Sarah Augustine, left, Jane Ross Richer and Jerrell Ross Richer. Photo by Vada Snider.

By Laurie Oswald Robinson
Wednesday, July 3, 2019

KANSAS CITY (Mennonite Mission Network) – Before she became friends with Cofán people in their Ecuadorian rainforest village of Zábalo, Jane Ross Richer had not thought dreams people had while sleeping were important, she said.  

Until a year ago.

That's when she and her husband, Jerrell, who serve with Mennonite Mission Network in Ecuador for six months each year, were visiting with Mauricio Mendua, an elder of the community. He shared with them his dream of seeing dead dolphins, as far as he could see, in every direction. Two men with harpoons were stabbing the dolphins one by one. He said it was bloody. It was sad. It was frightening. He couldn't go back to sleep.

The Cofán people recount and interpret their dreams, Jane Ross Richer said during an equipping seminar July 3 at MennoCon19. So together, with Mauricio, they wondered what might be the meaning of this dream? Who, or what, do these dolphins represent?

"For many indigenous cultures, dolphins represent humans," she said. "When we consider what is happening to indigenous people around the world and the effects western systems are having on their way of life, it is no wonder that Mauricio would have a dream like this."

During the intergenerational seminar, "Speaking to the Systems and Walking with Indigenous People," the Ross Richers were presenters along with Sarah Augustine. Augustine is a professor of sociology, The Executive Director of the Dispute Resolution Center of Yakima and Kittitas Counties and co-founder of Suriname Indigenous Health Fund.

The three presenters explored the impacts that western development and the Doctrine of Discovery (DoD) are having on indigenous peoples. (DoD is a 15th-century philosophical framework that gives "Christian governments" authority to dominate Indigenous peoples and to invade and take over their lands.) Augustine is a member of the Anabaptist-launched Dismantling the Doctrine of Discovery Coalition.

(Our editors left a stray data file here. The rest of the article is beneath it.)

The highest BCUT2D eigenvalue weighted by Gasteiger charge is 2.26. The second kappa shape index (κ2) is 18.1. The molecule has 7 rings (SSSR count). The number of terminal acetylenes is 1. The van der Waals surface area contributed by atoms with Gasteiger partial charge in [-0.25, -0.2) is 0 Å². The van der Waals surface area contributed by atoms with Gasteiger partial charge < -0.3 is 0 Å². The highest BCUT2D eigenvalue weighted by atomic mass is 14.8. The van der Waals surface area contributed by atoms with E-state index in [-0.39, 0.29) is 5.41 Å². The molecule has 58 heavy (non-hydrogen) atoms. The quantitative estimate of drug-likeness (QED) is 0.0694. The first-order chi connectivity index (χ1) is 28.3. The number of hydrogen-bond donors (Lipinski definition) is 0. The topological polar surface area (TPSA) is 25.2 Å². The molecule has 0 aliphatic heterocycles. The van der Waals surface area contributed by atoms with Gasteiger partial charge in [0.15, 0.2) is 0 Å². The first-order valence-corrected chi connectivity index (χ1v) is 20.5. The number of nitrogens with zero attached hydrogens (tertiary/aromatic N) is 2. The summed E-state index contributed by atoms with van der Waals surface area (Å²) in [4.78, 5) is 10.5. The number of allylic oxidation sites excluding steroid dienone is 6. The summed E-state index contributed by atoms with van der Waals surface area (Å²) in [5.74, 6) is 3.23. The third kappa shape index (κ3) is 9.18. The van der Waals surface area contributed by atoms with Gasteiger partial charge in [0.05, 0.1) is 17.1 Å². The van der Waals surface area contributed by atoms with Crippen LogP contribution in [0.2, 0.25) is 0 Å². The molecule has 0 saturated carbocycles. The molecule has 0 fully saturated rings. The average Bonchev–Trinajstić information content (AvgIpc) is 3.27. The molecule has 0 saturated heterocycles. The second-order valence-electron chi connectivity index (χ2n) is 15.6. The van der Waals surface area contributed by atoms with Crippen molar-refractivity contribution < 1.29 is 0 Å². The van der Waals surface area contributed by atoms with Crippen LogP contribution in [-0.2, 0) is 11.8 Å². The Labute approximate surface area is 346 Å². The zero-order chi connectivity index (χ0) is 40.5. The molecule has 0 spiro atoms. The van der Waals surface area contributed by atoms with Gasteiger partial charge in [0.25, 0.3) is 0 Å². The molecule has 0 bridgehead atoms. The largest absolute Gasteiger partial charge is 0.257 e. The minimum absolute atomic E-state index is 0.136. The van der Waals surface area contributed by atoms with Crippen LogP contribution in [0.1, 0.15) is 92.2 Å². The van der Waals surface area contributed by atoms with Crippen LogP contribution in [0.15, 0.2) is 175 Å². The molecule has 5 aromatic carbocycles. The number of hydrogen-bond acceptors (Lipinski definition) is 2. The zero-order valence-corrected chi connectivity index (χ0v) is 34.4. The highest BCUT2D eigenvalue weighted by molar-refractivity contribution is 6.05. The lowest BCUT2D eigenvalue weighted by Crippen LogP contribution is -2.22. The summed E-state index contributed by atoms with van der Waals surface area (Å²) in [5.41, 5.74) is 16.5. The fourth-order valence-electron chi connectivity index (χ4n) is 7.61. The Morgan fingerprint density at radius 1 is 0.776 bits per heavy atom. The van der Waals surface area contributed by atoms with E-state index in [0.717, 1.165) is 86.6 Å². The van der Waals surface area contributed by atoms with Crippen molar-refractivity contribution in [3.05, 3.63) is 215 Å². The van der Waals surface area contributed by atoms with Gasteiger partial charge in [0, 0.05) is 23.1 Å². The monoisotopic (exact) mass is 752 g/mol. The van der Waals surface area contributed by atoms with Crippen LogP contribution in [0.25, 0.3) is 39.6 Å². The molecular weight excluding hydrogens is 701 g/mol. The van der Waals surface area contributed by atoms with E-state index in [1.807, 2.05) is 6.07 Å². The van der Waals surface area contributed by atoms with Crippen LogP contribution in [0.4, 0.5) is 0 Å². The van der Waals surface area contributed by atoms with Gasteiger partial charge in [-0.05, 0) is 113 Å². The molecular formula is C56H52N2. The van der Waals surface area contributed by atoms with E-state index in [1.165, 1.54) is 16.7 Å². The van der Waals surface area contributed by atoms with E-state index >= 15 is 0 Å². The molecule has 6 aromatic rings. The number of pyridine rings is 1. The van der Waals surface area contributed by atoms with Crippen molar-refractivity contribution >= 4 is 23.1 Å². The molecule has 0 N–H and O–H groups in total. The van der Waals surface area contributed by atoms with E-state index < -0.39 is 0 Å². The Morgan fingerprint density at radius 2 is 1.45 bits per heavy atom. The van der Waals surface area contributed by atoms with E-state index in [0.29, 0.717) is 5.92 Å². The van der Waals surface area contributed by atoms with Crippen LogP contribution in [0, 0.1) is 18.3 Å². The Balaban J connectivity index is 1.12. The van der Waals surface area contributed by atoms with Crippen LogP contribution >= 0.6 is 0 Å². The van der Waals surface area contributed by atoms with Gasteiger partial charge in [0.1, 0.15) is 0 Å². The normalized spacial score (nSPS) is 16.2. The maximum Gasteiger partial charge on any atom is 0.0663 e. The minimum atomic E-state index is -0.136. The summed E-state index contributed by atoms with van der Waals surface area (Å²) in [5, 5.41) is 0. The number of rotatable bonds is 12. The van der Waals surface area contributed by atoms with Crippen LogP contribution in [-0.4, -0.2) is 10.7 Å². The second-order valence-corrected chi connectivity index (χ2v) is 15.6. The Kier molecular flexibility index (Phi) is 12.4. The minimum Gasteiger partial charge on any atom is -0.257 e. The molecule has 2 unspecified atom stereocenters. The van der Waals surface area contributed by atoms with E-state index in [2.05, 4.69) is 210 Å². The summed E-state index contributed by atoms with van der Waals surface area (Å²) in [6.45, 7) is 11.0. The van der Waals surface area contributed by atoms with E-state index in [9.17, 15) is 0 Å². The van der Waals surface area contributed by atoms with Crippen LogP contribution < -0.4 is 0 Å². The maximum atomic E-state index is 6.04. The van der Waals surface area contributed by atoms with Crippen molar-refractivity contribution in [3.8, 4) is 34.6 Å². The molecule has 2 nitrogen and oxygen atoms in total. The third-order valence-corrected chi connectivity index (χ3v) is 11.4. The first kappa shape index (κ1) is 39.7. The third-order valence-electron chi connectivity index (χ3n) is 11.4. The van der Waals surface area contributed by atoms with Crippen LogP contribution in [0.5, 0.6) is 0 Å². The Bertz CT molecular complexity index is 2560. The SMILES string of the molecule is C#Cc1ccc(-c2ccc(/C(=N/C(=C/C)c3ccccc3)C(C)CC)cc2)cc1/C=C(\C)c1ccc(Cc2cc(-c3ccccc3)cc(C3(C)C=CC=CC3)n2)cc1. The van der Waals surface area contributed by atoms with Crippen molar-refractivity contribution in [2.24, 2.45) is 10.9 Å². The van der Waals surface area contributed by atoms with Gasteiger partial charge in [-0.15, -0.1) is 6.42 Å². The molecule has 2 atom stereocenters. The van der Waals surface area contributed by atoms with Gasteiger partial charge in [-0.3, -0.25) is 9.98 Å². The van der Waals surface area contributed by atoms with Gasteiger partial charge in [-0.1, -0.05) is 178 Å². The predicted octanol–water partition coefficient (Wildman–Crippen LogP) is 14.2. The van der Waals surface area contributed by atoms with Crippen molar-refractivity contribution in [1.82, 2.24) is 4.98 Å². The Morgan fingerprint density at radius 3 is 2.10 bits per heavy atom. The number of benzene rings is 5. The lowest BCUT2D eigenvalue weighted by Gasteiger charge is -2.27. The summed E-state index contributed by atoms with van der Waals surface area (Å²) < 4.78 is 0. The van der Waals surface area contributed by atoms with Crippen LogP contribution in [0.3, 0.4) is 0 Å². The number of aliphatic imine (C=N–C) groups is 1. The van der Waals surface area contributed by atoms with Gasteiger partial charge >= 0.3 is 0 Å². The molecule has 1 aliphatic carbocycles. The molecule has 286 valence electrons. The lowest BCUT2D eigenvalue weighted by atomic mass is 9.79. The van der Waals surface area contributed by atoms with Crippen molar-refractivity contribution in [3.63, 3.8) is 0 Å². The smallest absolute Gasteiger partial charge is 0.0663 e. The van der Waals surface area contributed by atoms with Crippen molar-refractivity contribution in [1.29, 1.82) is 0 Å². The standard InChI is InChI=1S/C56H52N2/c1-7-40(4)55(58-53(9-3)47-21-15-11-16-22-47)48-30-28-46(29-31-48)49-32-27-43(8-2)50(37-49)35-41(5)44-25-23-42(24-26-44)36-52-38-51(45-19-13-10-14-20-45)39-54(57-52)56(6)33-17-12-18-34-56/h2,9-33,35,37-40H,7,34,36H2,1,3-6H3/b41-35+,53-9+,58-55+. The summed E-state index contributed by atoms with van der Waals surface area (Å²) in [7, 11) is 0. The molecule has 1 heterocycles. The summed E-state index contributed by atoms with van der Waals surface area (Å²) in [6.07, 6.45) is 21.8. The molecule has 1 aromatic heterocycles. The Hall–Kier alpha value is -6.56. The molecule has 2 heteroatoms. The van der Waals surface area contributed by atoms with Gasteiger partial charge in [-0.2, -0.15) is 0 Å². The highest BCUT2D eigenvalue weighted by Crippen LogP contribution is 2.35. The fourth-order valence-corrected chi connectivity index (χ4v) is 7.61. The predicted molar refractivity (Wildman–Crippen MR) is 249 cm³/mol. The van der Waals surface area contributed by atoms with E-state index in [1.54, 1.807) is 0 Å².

Western development – including how oil and coffee industries are stripping rainforests – has deeply impacted the Cofán people, the Ross Richers said. For example, they have watched how their young friend, Rubin (not his real name), has had to make hard choices: Should he remain in his village to hunt and fish for a living, or further his education in a city, where his lifestyle will be forever changed. 

Jerrell Ross Richer gave other examples of the effects of western development. They include: how fresh fish is being replaced by canned fish; how wild animals for food are being replaced by chickens; how traditional, fermented drink is being replaced by American beers; how traditional dress is being replaced with western wear, such as sports shirts; and how medicinal plants are being replaced by western drugs.

The Ross Richers also spend half of every year in the United States. That's when they share with Mennonite congregations about the importance of Christians helping to help preserve indigenous cultures through a Christ-centered viewpoint. One of those ways is to support learning and fellowship tours to the rain forest, where the indigenous people can share their giftedness for sustainable living. The next such tour is being planned for January 2020.

In her sharing about how to preserve and respect indigenous cultures, Augustine discussed some aspects of her work with the Dismantling the Doctrine of Discovery Coalition. The group proclaims an Anabaptist spirit of discipleship rooted in the call to the love of neighbor, seeking right relationship and reconciliation through active non-violence.

"In our dominant western culture, we often think about fairness and justice in terms of the powerful having more rights," she said. "Westerners can often think, why should a tiny group be allowed to own the majority of the wealth of the rainforest?"

In contrast, the work of the coalition is to help indigenous people become self-determining about what happens in their own communities and regions. "[In my work in Suriname] that has meant putting aside my vision for what I think should happen and giving the right to the people themselves," Augustine said.


​​Laurie Oswald Robinson is editor for Mennonite Mission Network.



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